The headboard is designed to have plywood panels set into grooves. So, I measured the panels and found them to be 3/16″ instead of the nominal 1/4″. Time to bust out my “new” grooving plane.
I gave the 3/16″ cutter a go on a test piece.
It seemed to work out OK.
I found though that it took some finessing to get the plane to work right. I think there is some set-up involved to get the fence aligned correctly.
I cut grooves in these slats on the table saw.
I cut grooves to match on the cross-rails. I then cut stub tenons on the slats that hold in the plywood. They won’t have any load on them, so short tenons will be OK.
I did a dry fit for the slats
And then a dry fit of the slats and plywood panels.
The legs needed a groove to carry one side of a plywood panel. I don’t trust my routering skills to cut a groove like this, so I went with the plane.
I had some chisel work to do on either end of this groove, but it went OK.
And then I did a dry fit with all the panels installed.
The upper slats each have a tenon on each end. This means a mortise for each one.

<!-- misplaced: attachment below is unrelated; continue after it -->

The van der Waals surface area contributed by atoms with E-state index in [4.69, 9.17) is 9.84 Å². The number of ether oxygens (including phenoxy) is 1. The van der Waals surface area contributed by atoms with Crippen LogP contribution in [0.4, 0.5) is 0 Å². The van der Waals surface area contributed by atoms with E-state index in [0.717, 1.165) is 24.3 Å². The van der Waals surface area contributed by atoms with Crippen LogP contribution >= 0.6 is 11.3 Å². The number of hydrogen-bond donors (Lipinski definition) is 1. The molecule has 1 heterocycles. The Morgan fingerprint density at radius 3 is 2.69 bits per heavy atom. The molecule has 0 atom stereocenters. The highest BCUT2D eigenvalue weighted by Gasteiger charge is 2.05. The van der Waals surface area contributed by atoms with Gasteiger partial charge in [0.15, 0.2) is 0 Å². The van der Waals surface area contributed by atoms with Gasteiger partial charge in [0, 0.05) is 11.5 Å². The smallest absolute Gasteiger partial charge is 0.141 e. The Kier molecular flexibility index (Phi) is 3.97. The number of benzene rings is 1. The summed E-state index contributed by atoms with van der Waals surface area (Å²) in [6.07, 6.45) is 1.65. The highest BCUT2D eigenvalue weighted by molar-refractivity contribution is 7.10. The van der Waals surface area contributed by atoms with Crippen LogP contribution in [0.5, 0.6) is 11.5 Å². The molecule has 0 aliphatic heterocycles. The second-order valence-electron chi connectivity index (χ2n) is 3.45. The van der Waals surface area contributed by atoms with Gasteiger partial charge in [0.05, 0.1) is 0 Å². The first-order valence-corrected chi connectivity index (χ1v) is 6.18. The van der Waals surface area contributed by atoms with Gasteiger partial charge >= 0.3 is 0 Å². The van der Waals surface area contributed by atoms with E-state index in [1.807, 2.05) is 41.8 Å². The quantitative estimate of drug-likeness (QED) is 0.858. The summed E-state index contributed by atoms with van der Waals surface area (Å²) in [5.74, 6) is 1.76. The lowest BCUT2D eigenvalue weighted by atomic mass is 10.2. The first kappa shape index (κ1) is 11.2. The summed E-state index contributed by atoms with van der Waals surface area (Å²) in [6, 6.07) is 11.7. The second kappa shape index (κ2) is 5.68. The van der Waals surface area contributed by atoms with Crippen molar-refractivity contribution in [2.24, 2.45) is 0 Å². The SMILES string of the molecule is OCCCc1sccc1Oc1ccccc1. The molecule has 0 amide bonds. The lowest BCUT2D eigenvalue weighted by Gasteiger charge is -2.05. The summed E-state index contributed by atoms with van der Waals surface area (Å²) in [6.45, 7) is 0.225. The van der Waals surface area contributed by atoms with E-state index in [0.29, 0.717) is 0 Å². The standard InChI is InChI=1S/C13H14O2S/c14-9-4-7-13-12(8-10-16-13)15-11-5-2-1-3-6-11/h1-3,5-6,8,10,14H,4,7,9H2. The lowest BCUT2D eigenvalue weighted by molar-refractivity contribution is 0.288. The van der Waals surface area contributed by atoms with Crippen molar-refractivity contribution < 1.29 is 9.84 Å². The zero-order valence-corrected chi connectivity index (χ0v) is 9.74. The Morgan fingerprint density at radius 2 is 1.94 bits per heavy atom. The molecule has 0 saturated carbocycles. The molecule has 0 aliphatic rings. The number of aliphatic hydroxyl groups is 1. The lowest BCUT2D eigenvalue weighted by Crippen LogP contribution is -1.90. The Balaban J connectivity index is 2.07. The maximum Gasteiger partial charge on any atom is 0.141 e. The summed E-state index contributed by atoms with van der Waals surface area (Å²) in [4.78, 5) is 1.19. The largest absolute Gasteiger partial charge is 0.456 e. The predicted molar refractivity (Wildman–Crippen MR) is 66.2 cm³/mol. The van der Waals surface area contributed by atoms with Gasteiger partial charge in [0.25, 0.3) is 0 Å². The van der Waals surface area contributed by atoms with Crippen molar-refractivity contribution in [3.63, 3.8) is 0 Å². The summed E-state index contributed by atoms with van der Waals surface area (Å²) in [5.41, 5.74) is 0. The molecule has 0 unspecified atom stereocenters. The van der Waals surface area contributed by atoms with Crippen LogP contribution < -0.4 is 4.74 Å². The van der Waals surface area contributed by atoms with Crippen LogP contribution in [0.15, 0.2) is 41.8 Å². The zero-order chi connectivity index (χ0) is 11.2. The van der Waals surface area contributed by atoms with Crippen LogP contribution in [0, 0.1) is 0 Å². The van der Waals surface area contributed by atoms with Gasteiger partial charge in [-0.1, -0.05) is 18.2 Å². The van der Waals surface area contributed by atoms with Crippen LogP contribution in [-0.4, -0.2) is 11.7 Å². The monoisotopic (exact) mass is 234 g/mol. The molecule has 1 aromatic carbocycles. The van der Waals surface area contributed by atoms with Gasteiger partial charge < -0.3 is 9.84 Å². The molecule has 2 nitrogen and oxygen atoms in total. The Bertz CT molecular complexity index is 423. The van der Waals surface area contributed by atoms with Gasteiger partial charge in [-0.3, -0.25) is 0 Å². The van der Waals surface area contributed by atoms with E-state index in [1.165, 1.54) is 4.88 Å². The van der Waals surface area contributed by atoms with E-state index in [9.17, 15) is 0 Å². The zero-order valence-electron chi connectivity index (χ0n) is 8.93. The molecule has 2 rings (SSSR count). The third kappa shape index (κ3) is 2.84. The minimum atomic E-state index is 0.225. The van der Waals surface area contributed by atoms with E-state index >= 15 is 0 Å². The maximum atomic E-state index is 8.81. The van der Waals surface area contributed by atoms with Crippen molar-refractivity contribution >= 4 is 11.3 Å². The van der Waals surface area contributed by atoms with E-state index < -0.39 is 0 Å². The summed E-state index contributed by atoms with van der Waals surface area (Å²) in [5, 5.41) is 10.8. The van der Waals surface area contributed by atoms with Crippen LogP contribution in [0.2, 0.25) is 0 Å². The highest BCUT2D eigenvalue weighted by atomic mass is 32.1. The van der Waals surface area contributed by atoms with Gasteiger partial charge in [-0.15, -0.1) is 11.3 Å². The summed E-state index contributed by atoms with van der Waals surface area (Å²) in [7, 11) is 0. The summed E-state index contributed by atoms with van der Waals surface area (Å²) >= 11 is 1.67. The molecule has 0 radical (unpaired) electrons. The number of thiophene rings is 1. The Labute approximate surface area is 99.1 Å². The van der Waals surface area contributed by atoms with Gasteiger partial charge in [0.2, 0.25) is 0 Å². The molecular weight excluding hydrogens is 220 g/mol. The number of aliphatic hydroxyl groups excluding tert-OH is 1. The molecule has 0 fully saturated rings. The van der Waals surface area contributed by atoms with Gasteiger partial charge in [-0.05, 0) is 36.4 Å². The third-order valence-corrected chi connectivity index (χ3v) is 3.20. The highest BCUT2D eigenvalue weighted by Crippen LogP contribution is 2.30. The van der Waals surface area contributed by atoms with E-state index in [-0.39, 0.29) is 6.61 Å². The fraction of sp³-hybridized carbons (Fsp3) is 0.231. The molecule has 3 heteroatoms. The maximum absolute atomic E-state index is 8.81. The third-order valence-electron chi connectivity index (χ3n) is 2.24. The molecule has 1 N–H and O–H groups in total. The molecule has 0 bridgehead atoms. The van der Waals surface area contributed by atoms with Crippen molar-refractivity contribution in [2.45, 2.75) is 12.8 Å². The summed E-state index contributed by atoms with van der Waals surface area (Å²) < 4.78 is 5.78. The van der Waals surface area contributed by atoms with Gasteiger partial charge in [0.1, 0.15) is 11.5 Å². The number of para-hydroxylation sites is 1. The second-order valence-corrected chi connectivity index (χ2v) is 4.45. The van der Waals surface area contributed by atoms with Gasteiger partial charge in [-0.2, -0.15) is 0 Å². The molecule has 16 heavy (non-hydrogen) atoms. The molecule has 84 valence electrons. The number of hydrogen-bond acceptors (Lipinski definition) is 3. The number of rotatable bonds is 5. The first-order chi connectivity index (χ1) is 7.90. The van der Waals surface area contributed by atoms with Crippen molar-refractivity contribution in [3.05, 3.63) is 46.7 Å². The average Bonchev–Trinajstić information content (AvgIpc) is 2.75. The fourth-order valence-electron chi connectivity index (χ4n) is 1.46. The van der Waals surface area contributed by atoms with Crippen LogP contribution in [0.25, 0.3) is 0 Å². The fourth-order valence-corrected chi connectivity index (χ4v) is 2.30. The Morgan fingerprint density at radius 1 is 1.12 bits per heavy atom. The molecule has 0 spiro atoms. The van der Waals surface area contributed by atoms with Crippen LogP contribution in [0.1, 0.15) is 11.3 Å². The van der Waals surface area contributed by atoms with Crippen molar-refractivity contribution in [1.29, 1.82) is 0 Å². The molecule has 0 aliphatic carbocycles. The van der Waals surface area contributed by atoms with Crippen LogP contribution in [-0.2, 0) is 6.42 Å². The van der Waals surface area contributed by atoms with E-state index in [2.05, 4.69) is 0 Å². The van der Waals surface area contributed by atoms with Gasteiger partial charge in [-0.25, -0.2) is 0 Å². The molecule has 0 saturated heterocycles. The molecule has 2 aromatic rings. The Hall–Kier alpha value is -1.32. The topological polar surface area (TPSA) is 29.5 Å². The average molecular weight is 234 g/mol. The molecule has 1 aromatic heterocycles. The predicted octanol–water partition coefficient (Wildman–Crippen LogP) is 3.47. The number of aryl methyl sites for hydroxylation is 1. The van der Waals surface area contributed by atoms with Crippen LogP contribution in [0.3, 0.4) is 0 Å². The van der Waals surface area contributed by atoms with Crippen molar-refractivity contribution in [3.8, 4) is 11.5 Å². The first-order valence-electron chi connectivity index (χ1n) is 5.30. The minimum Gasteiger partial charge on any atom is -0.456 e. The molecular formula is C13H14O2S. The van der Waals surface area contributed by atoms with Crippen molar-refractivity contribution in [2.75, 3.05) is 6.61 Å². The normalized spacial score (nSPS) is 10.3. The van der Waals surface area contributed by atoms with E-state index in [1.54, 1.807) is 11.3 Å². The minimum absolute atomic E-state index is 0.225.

I drilled out the majority of these mortises with a Forstner bit on the drill press. I still had to chisel out each one to square them up and get them uniform.
With all of them cut in, I dry fit the whole lot.
With that done, I laid out the parts on the workbench to put some finish on them prior to glue-up. I taped up the large tenons to keep finish off them.
The parts are elevated off the bench-top with carpet strips. These have little tacks sticking up and the parts rest on the points.
I made up some wiping varnish by mixing polyurethane and mineral spirits roughly 50/50. This I wiped on with a rag. I wanted a finish on the parts prior to glue-up in case I dripped some glue on the raw wood in a place that was hard to scrape glue out of. Also, I wanted more control in putting on the finish rather than using a brush or the like as I wanted no finish to dribble down the mortises.